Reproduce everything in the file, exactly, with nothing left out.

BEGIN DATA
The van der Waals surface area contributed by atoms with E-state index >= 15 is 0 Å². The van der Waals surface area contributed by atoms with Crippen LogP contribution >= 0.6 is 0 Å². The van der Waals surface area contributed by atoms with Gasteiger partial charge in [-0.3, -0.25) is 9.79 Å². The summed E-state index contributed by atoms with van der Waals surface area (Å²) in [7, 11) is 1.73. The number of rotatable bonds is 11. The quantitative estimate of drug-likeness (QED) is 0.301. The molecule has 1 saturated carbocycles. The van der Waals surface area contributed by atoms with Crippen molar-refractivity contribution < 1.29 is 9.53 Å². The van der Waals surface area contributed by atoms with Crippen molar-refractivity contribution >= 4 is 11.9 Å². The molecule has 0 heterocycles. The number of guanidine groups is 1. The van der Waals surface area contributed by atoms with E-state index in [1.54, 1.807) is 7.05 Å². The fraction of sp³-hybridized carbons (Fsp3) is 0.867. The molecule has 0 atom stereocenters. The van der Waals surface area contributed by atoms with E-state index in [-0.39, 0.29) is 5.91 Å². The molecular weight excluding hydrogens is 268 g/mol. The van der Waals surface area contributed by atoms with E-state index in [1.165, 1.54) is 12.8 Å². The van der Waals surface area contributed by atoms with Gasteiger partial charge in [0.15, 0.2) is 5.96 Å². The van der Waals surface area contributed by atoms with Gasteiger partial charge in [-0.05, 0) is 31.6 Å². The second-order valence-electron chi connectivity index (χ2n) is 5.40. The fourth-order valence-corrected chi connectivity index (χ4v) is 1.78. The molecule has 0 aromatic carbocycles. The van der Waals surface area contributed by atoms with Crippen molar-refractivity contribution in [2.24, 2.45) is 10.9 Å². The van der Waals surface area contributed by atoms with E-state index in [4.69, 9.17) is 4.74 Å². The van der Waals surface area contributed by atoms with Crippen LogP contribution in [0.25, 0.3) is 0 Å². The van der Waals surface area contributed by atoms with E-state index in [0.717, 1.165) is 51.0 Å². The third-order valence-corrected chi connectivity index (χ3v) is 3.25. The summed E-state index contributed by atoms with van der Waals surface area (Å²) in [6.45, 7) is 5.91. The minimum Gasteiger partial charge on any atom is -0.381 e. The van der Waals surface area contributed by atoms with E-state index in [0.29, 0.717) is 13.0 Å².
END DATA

The van der Waals surface area contributed by atoms with E-state index >= 15 is 0 Å². The van der Waals surface area contributed by atoms with Crippen LogP contribution >= 0.6 is 0 Å². The van der Waals surface area contributed by atoms with Gasteiger partial charge in [-0.3, -0.25) is 9.79 Å². The summed E-state index contributed by atoms with van der Waals surface area (Å²) in [7, 11) is 1.73. The number of rotatable bonds is 11. The quantitative estimate of drug-likeness (QED) is 0.301. The molecule has 1 saturated carbocycles. The van der Waals surface area contributed by atoms with Crippen molar-refractivity contribution < 1.29 is 9.53 Å². The van der Waals surface area contributed by atoms with Crippen molar-refractivity contribution >= 4 is 11.9 Å². The molecule has 0 heterocycles. The number of guanidine groups is 1. The van der Waals surface area contributed by atoms with E-state index in [1.54, 1.807) is 7.05 Å². The fraction of sp³-hybridized carbons (Fsp3) is 0.867. The molecule has 0 atom stereocenters. The van der Waals surface area contributed by atoms with E-state index in [-0.39, 0.29) is 5.91 Å². The molecular weight excluding hydrogens is 268 g/mol. The van der Waals surface area contributed by atoms with E-state index in [1.165, 1.54) is 12.8 Å². The van der Waals surface area contributed by atoms with Gasteiger partial charge in [0.15, 0.2) is 5.96 Å². The van der Waals surface area contributed by atoms with Gasteiger partial charge in [-0.05, 0) is 31.6 Å². The second-order valence-electron chi connectivity index (χ2n) is 5.40. The fourth-order valence-corrected chi connectivity index (χ4v) is 1.78. The molecule has 0 aromatic carbocycles. The van der Waals surface area contributed by atoms with Crippen molar-refractivity contribution in [2.24, 2.45) is 10.9 Å². The van der Waals surface area contributed by atoms with E-state index in [4.69, 9.17) is 4.74 Å². The van der Waals surface area contributed by atoms with Crippen LogP contribution in [0.25, 0.3) is 0 Å². The van der Waals surface area contributed by atoms with E-state index in [0.717, 1.165) is 51.0 Å². The third-order valence-corrected chi connectivity index (χ3v) is 3.25. The summed E-state index contributed by atoms with van der Waals surface area (Å²) in [6.45, 7) is 5.91. The minimum Gasteiger partial charge on any atom is -0.381 e. The van der Waals surface area contributed by atoms with E-state index in [0.29, 0.717) is 13.0 Å².